World War Z by Marc Forster

World War Z by Marc Forster

Gerry Lane, a retired United Nations employee who must travel the world to find a way to stop a zombie pandemic.

I haven’t read the original novel going into World War Z. There have been some complaints that this film departs heavily  from the novel, but apparently the novel reads like a series of personal accounts. If that’s the case, it’s probably more effective to experience the story through a first-person perspective for a film. On with the review…

The PG-13 rating has always been an interesting constraint for horror movies as it cancels the use of gore and forces more ingenuity in creating the scares. Marc Forster creates a constant frantic sense of jeopardy and properly raises the stakes. Even though it’s possible to outsmart and escape from these running zombies, we fear that the characters will eventually fatigue and lose from being outnumbered. The opening set piece was shot too shaky and cut too fast and it seemed like Marc Forster didn’t learn anything from the action in Quantum of Solace. But the set pieces improve as the film progresses.

By the finale, I was fully immersed into this world, alert of everything that can startle the fast-running zombies and looking out for every possible human mistake. I was cringing at every door squeak and wished a can of WD-40 would just fall out of the sky on their laps. That said, the characters don’t make typical stupid horror movie mistakes. Even in times of risk and with the occasional accidental mistake, they take the proper precautions and do the most sensical thing.

Zombie films typically are set in a town or city. What makes World War Z an unique experience is its international scope, we get to see the entire world react to the zombie outbreak. It gives a political and cultural cross-section of how different countries would react to such a catastrophic event. It holds a mirror to our current world. This was the most interesting part of it for personally as it sets itself apart from George Romero films or The Walking Dead.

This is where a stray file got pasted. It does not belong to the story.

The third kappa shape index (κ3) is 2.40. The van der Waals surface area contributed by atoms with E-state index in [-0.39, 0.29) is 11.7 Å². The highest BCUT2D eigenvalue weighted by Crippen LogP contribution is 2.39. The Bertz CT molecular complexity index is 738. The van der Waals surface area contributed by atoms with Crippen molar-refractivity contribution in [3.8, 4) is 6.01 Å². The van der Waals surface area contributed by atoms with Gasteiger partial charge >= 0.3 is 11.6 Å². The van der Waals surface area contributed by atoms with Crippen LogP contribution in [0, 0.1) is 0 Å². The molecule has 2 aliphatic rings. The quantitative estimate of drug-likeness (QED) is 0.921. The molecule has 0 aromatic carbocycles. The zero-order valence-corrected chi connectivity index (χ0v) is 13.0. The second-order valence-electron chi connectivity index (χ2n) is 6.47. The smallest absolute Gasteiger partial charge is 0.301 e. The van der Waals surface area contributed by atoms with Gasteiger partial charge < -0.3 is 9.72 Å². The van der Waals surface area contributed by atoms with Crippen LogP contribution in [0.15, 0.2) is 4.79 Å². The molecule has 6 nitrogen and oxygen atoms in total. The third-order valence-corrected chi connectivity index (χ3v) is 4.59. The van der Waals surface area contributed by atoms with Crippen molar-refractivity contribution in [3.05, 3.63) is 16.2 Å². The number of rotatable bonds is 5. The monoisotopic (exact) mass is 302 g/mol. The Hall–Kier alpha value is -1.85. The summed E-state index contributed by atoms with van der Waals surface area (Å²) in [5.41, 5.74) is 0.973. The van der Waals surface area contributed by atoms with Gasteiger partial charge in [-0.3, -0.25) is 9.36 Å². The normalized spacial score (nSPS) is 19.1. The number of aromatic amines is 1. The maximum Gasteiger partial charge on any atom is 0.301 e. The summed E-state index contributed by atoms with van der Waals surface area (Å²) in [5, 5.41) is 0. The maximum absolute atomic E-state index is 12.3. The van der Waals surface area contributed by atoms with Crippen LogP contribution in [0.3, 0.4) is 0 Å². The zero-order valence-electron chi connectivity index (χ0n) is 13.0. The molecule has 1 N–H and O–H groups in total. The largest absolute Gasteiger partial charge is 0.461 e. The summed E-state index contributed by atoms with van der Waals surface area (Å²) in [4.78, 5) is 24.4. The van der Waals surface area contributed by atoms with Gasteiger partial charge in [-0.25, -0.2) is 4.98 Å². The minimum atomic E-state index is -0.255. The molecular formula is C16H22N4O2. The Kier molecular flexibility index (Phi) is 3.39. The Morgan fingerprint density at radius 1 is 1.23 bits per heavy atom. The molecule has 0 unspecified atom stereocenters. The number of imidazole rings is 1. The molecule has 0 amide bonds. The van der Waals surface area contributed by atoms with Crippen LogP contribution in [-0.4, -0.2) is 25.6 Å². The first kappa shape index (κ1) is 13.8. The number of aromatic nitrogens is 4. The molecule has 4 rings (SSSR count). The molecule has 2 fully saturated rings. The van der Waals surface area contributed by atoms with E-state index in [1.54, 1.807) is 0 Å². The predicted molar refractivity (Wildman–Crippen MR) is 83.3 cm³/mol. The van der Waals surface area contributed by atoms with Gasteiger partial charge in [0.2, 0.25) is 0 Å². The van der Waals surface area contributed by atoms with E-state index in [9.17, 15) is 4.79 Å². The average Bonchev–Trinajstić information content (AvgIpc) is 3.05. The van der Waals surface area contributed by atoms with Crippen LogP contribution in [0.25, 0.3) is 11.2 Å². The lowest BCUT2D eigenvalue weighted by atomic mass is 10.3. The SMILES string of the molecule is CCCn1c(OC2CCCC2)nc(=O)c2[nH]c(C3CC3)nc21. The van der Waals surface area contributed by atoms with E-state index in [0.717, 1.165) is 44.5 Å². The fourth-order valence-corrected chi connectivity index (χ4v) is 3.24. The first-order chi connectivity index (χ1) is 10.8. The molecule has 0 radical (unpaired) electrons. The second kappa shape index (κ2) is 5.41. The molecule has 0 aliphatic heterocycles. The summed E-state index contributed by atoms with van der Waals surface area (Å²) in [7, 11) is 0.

The most valuable Brad Pitt brings to the film besides his star power is the big-budget production values itself. The cast performs fine but it’s by no means a performance-driven film. The studio has decided to produce a sequel, as the war in the novel lasts for a decade. And it will probably continue to draw from the U.N reports in the novel. Depending if Brad Pitt returns to the role or if the story unfolds with a new protagonist, the story can go either which way. I’ll probably see it then but for now, the epilogue doesn’t tease me that much.

Warrior by Gavin O’Connor

Warrior (2011 film)

Warrior by Gavin O’Connor

I have a confession to make: I love martial arts. I love martial arts movies. There’s nothing more primal than watching two people beating the shit out of each other. Warrior is a movie that understands this but earns that fun legitimately through the three lead performances. It works on these two levels.

Joel Edgerton brings genuine goodness to the film. His character Brendan Conlon is formerly-failed MMA fighter turned school teacher, the bank is taking his house and now he is fighting in the cage to keep his family together. And through being motivated by family, he becomes a better fighter. You root for him. You want him to win.

I’ve never seen Nick Nolte so raw and completely naked playing this broken old man trying to repair his regrets. The Nick Nolte-isms do not shortcut him. He’s earned that Oscar nomination, though I don’t think he’ll win this year.

Here’s why I think Tom Hardy is a great actor: he acts with his entire body. No, I’m not talking about his deltoids (though “Tom Hardy’s deltoids” completely earn another independent credit in this movie). It’s an fine-tuned, equally internal and external performance. Notice the way he grunts, the weight in his walk, how he speaks under his breath and the way he glares his eyes like he’s going to lose it any second. He’s not even human in this movie. He is a mythic beast. Let’s just say, the bat will be broken.

The fights themselves are exciting to watch because of four aesthetic reasons, 1) The drama works. We care. 2) The actors are doing it. The camera doesn’t do anything to hide a stuntman. 3) The fights happen in film time, not real time. They’re editing on dramatic beats. They’re not sticking to how real MMA fights play out, which most of the time is people hugging each other on the ground. (If you’ve seen Never Back Down, you know what I’m talking about.) They’re presented in a realistic fashion with the boring parts omitted. 4) You feel the pain of these fights. On a side note, I also enjoyed the dual training montage sequence. They’re acknowledging the origin of the DNA strain (uh.. Rocky, anybody?) and trying to evolve it into something of their own. I appreciated that.

This was probably the most fun I’ve had watching a movie this year. I have a soft spot for it.

That said, I’m a little jealous that Joel Edgerton pulled off a flying armbar. That took me months!